Mutual Legal Assistance in an Era of Globalized Communications: The Analogy to the Visa Waiver Program
116 Pages Posted: 9 Feb 2016 Last revised: 19 Jul 2017
Date Written: January 11, 2016
With globalized communications, criminal enforcement increasingly encounters communications stored in other countries. Mutual Legal Assistance Treaties (MLATs) have been the principal mechanism for responding to these cross-border data requests. This article contends that MLATs today are emerging as a key component of multiple legal and policy debates. Drastically improving the mutual legal assistance (MLA) process has become important, not only for accurate adjudication in individual cases, but also for supporting a globally open and inter-operable Internet against calls for data localization and institution of other stricter national controls on the Internet.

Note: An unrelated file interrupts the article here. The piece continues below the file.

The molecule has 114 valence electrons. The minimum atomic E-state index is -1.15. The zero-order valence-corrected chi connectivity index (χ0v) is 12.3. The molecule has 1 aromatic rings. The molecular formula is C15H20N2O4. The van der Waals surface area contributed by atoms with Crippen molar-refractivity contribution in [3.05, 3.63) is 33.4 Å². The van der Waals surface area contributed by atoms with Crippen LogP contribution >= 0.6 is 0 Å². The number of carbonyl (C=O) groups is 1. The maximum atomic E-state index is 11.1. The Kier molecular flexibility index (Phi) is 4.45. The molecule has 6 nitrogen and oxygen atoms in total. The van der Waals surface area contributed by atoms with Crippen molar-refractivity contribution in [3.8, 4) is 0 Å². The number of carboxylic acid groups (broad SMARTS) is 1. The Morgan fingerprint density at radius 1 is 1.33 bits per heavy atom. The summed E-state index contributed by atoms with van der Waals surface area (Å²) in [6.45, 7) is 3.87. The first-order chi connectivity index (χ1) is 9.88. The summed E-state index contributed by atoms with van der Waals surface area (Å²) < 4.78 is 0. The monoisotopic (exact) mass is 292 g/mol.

After the Introduction, Part II introduces the relevant history. Part III explores the growing importance of cross-border evidence requests over time, as local law enforcement seeks evidence abroad due to globalized communications, cloud computing, and the spread of encrypted communications that block local wiretaps. Notably, improving the MLA process provides an important alternative to law enforcement authorities’ call for limits on effective encryption. Where an MLA request efficiently provides access to the plain text of communications at the server level, then the law enforcement case for key escrow and other encryption limits becomes weaker. Part IV analyzes short- and medium-term policy changes that could make the current MLA process faster, better, and cheaper. Part V proposes an alternative way to improve MLA requests, what we call a Mutual Legal Assistance Statute (MLAS). Fortunately, there is a statutory precedent for addressing the higher volume of cross-border activity that arises with globalization – the Visa Waiver Program (VWP). Due to the analogous globalization of cross-border evidence, the idea is that eligible countries, with high-quality procedures for seeking evidence, would face a streamlined process for gaining evidence in the U.S. One notable advantage of a statutory approach is its flexibility compared to renegotiation and re-ratification of a treaty with each country, as shown by the VWP amendments in the wake of the 2015 Paris and San Bernardino attacks. The fact that the VWP has operated and adapted successfully over time, with strict-yet-manageable criteria for country eligibility, suggests that MLA stakeholders might fruitfully explore a streamlined MLAS process that learns from the visa waiver precedent.
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